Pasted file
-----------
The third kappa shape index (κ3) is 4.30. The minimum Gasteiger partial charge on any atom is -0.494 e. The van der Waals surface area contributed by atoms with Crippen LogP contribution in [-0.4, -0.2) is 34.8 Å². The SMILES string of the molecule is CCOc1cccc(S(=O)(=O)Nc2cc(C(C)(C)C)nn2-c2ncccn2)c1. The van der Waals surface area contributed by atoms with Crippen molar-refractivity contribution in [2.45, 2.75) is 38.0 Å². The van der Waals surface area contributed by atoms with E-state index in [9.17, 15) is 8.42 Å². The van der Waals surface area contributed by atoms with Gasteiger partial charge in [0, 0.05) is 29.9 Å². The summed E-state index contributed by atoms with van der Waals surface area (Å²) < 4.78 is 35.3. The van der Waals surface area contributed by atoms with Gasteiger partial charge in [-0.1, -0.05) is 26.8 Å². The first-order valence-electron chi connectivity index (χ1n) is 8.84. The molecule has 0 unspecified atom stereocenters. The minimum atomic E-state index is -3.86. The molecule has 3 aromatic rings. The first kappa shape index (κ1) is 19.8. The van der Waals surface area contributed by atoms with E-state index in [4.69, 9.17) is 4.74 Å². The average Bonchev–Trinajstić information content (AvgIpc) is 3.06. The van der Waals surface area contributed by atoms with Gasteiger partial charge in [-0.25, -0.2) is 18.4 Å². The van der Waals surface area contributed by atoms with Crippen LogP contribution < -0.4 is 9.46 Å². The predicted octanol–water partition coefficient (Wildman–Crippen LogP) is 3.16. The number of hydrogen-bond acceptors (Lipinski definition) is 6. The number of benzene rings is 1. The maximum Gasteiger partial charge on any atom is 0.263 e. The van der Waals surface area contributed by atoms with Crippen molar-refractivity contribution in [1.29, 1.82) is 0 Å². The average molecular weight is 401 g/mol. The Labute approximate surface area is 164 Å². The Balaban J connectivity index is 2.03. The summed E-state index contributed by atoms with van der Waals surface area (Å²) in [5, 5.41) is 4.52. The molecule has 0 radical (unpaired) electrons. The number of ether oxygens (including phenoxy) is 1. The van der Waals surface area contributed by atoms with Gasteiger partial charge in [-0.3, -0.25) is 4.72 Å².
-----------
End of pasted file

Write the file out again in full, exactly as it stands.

The third kappa shape index (κ3) is 4.30. The minimum Gasteiger partial charge on any atom is -0.494 e. The van der Waals surface area contributed by atoms with Crippen LogP contribution in [-0.4, -0.2) is 34.8 Å². The SMILES string of the molecule is CCOc1cccc(S(=O)(=O)Nc2cc(C(C)(C)C)nn2-c2ncccn2)c1. The van der Waals surface area contributed by atoms with Crippen molar-refractivity contribution in [2.45, 2.75) is 38.0 Å². The van der Waals surface area contributed by atoms with E-state index in [9.17, 15) is 8.42 Å². The van der Waals surface area contributed by atoms with Gasteiger partial charge in [0, 0.05) is 29.9 Å². The summed E-state index contributed by atoms with van der Waals surface area (Å²) < 4.78 is 35.3. The van der Waals surface area contributed by atoms with Gasteiger partial charge in [-0.1, -0.05) is 26.8 Å². The first-order valence-electron chi connectivity index (χ1n) is 8.84. The molecule has 0 unspecified atom stereocenters. The minimum atomic E-state index is -3.86. The molecule has 3 aromatic rings. The first kappa shape index (κ1) is 19.8. The van der Waals surface area contributed by atoms with E-state index in [4.69, 9.17) is 4.74 Å². The average Bonchev–Trinajstić information content (AvgIpc) is 3.06. The van der Waals surface area contributed by atoms with Gasteiger partial charge in [-0.25, -0.2) is 18.4 Å². The van der Waals surface area contributed by atoms with Crippen LogP contribution < -0.4 is 9.46 Å². The predicted octanol–water partition coefficient (Wildman–Crippen LogP) is 3.16. The number of hydrogen-bond acceptors (Lipinski definition) is 6. The number of benzene rings is 1. The maximum Gasteiger partial charge on any atom is 0.263 e. The van der Waals surface area contributed by atoms with Crippen molar-refractivity contribution in [1.29, 1.82) is 0 Å². The average molecular weight is 401 g/mol. The Labute approximate surface area is 164 Å². The Balaban J connectivity index is 2.03. The summed E-state index contributed by atoms with van der Waals surface area (Å²) in [5, 5.41) is 4.52. The molecule has 0 radical (unpaired) electrons. The number of ether oxygens (including phenoxy) is 1. The van der Waals surface area contributed by atoms with Gasteiger partial charge in [-0.3, -0.25) is 4.72 Å².